After the 2008 financial crisis, the Wall Street banks were clearly one of the largest and most hated industries in the country. The recession erased all of the positive impressions people had for this industry. If the business of big banking had a tagline during this tumultuous period, it would be "You suffer, we sail."
Marketers faced a steep uphill battle: “How are these financial institutions supposed to regain any sense of trust from the public?” Almost a decade later, the people at Goldman Sachs and TD Ameritrade Institutional are still figuring out how to take on this PR and marketing monster.
Goldman Sachs turns to Tech and Transparency
In an effort to reposition themselves, Goldman Sachs has become more transparent about how they do trading. To do this, they appointed R. Martin Chavez to Chief Information Officer, as the New York Times explains in their article, "A Gay, Latino Partner Tests Goldman's Button-Down Culture."
Chavez is interested in increasing the emphasis on Goldman as “a company that produces stock trading software”, and making the software available to their customers. He wants to take the trading secrets of the company out of the "back room" and into the hands of their clients and customers. By putting the control in the hands of their customers, the public is more likely to give Goldman Sachs a second chance — which is the first step in the road to repair their reputation.
TD Ameritrade Has Stories to Tell
TD Ameritrade Institutional is trying to change their image with a campaign called the "Human Finance Project." But as Kelley Caffrey, Marketing Director at TD, tells Ad Age, it should be looked at more as a movement to change perceptions about the finance industry than as a marketing campaign.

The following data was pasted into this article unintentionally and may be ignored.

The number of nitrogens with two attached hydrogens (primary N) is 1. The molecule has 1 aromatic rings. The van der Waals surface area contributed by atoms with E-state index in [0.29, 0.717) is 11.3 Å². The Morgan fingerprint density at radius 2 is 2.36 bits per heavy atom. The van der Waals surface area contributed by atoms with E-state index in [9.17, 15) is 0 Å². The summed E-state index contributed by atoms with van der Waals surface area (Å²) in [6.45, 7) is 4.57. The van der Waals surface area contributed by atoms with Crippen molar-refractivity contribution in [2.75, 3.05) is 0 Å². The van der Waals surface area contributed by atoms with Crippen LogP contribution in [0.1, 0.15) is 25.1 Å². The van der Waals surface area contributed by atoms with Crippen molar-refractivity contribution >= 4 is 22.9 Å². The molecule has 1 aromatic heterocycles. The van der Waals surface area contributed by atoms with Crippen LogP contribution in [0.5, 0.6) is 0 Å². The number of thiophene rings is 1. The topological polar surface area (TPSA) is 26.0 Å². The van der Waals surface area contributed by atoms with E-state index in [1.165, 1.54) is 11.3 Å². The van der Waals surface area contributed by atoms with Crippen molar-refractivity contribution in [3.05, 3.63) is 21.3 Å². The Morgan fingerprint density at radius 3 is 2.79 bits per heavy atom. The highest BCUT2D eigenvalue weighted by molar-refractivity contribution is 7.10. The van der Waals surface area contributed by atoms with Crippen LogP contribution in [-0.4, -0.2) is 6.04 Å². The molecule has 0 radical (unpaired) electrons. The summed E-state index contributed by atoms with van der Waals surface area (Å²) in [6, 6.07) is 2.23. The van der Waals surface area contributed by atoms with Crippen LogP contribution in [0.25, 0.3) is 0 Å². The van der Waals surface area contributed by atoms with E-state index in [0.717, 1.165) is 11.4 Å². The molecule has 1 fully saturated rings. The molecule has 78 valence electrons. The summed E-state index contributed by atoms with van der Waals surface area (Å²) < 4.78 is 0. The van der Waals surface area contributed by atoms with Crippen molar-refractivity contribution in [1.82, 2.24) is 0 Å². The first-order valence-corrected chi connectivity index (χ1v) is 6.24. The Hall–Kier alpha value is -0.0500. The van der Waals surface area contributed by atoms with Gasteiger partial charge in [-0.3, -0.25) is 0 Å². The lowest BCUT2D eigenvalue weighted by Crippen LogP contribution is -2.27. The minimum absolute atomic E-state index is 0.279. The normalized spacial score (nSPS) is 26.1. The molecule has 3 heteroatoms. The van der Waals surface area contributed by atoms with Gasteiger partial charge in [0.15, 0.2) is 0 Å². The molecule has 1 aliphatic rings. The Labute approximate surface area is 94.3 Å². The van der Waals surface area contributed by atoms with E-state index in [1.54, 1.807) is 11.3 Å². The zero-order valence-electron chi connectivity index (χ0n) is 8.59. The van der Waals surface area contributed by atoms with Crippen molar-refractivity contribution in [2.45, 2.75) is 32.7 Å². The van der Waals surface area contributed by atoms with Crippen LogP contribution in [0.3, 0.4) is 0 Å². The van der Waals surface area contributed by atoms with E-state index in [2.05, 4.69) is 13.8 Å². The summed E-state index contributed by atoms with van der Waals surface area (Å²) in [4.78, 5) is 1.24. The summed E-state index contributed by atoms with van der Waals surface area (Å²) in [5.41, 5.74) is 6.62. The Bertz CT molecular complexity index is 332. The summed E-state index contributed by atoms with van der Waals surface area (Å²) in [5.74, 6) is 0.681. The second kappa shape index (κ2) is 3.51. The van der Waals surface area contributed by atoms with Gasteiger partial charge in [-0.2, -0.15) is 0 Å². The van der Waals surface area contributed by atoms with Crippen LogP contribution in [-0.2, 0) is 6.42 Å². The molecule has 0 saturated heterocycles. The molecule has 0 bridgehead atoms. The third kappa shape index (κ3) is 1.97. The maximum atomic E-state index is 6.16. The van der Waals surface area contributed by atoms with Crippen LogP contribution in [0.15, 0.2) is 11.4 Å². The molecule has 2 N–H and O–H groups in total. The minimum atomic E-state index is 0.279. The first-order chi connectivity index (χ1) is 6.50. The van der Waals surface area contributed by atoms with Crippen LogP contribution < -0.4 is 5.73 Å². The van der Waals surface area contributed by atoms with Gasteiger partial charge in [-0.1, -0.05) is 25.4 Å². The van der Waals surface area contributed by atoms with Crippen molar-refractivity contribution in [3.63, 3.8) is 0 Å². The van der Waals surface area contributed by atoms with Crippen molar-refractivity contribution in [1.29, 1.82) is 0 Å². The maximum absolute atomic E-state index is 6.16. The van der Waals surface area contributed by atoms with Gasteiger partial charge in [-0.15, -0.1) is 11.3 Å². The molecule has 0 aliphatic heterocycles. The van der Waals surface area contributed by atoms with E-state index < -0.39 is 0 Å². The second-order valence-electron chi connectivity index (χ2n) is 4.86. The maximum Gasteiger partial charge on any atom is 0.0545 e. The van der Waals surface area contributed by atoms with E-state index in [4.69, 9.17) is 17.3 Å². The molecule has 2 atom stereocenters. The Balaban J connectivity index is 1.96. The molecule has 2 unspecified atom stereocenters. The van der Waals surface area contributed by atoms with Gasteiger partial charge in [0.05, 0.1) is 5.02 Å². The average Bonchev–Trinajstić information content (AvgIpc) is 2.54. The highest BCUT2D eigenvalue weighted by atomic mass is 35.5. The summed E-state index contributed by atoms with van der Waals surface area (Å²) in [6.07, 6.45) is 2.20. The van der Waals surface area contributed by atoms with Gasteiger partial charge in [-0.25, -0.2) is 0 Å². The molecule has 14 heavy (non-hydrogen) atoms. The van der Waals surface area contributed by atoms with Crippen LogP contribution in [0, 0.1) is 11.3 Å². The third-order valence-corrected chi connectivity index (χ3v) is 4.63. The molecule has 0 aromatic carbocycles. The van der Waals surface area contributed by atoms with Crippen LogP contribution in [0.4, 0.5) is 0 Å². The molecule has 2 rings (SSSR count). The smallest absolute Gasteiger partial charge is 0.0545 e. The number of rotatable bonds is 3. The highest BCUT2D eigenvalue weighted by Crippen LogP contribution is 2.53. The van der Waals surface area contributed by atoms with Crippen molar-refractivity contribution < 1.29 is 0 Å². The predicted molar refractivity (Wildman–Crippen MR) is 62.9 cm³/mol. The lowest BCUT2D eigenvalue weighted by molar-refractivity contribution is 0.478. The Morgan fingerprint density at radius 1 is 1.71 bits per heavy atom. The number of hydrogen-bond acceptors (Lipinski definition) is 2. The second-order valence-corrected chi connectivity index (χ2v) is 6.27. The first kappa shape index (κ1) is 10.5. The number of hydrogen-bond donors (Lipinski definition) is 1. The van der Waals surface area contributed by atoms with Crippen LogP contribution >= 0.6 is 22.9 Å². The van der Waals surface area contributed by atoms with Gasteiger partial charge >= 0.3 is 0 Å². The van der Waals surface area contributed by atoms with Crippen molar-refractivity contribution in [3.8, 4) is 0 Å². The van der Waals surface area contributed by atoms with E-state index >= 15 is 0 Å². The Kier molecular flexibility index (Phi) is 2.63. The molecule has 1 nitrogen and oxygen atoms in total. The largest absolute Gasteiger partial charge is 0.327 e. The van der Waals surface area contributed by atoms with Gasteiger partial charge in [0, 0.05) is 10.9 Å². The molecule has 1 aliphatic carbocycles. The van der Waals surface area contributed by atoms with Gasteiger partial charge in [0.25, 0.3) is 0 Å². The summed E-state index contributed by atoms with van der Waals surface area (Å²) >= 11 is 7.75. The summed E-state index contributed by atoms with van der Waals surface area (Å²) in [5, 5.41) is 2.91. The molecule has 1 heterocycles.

TD will be interviewing advisors and telling their stories to show the public that the bank is not a "big, bad wolf," but a conglomeration of real human lives with passions, dreams, and struggles similar to what the average person experiences. By drawing on pre-existing truths about their company, TD is in a position to change the dialogue about themselves, while redirecting attention from executives to employees.
This tactic has more of a potential to backlash against TD. The public is left to question whether the employees at TD truly represent the bank, or if the executives do. If the public decides that this is an attempt by TD to distract them, TD will have dug themselves into a deeper hole than they started in. Our take is that lower level advisors don't really define who the bank is, so the campaign will have to work double-duty to make their efforts sincere.
How will you handle negativities in your industry?
When there is a crisis of public distrust in any industry, marketers and publicists can only do so much to put out the fire. Either you will need to take a step back to see if there is a core problem that needs to be addressed—which is what Goldman Sachs did by reevaluating their services; or you can address the negativity with an opposing point of view—which is what TD did with their Human Finance Project marketing campaign.
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